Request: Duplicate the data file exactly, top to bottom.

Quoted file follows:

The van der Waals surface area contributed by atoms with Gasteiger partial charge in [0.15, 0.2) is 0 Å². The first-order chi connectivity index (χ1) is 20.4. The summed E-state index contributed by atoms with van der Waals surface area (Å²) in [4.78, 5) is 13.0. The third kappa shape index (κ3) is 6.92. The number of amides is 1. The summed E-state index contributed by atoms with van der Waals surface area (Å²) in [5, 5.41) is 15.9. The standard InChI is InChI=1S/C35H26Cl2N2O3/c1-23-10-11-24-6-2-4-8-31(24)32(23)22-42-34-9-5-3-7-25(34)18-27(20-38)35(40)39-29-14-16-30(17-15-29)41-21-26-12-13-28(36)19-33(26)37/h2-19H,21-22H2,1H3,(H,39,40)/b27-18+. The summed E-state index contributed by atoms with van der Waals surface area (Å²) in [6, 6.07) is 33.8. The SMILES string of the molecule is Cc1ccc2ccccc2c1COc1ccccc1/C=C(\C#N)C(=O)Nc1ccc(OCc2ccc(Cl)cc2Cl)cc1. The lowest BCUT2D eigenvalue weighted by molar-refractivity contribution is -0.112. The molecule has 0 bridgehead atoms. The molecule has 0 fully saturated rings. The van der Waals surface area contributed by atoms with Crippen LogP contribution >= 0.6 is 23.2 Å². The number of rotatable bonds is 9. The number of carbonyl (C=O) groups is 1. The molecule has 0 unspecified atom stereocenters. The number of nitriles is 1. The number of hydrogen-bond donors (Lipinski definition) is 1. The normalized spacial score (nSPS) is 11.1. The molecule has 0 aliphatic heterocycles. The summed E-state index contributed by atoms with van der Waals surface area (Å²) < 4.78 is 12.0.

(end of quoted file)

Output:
The van der Waals surface area contributed by atoms with Gasteiger partial charge in [0.15, 0.2) is 0 Å². The first-order chi connectivity index (χ1) is 20.4. The summed E-state index contributed by atoms with van der Waals surface area (Å²) in [4.78, 5) is 13.0. The third kappa shape index (κ3) is 6.92. The number of amides is 1. The summed E-state index contributed by atoms with van der Waals surface area (Å²) in [5, 5.41) is 15.9. The standard InChI is InChI=1S/C35H26Cl2N2O3/c1-23-10-11-24-6-2-4-8-31(24)32(23)22-42-34-9-5-3-7-25(34)18-27(20-38)35(40)39-29-14-16-30(17-15-29)41-21-26-12-13-28(36)19-33(26)37/h2-19H,21-22H2,1H3,(H,39,40)/b27-18+. The summed E-state index contributed by atoms with van der Waals surface area (Å²) in [6, 6.07) is 33.8. The SMILES string of the molecule is Cc1ccc2ccccc2c1COc1ccccc1/C=C(\C#N)C(=O)Nc1ccc(OCc2ccc(Cl)cc2Cl)cc1. The lowest BCUT2D eigenvalue weighted by molar-refractivity contribution is -0.112. The molecule has 0 bridgehead atoms. The molecule has 0 fully saturated rings. The van der Waals surface area contributed by atoms with Crippen LogP contribution >= 0.6 is 23.2 Å². The number of rotatable bonds is 9. The number of carbonyl (C=O) groups is 1. The molecule has 0 unspecified atom stereocenters. The number of nitriles is 1. The number of hydrogen-bond donors (Lipinski definition) is 1. The normalized spacial score (nSPS) is 11.1. The molecule has 0 aliphatic heterocycles. The summed E-state index contributed by atoms with van der Waals surface area (Å²) < 4.78 is 12.0.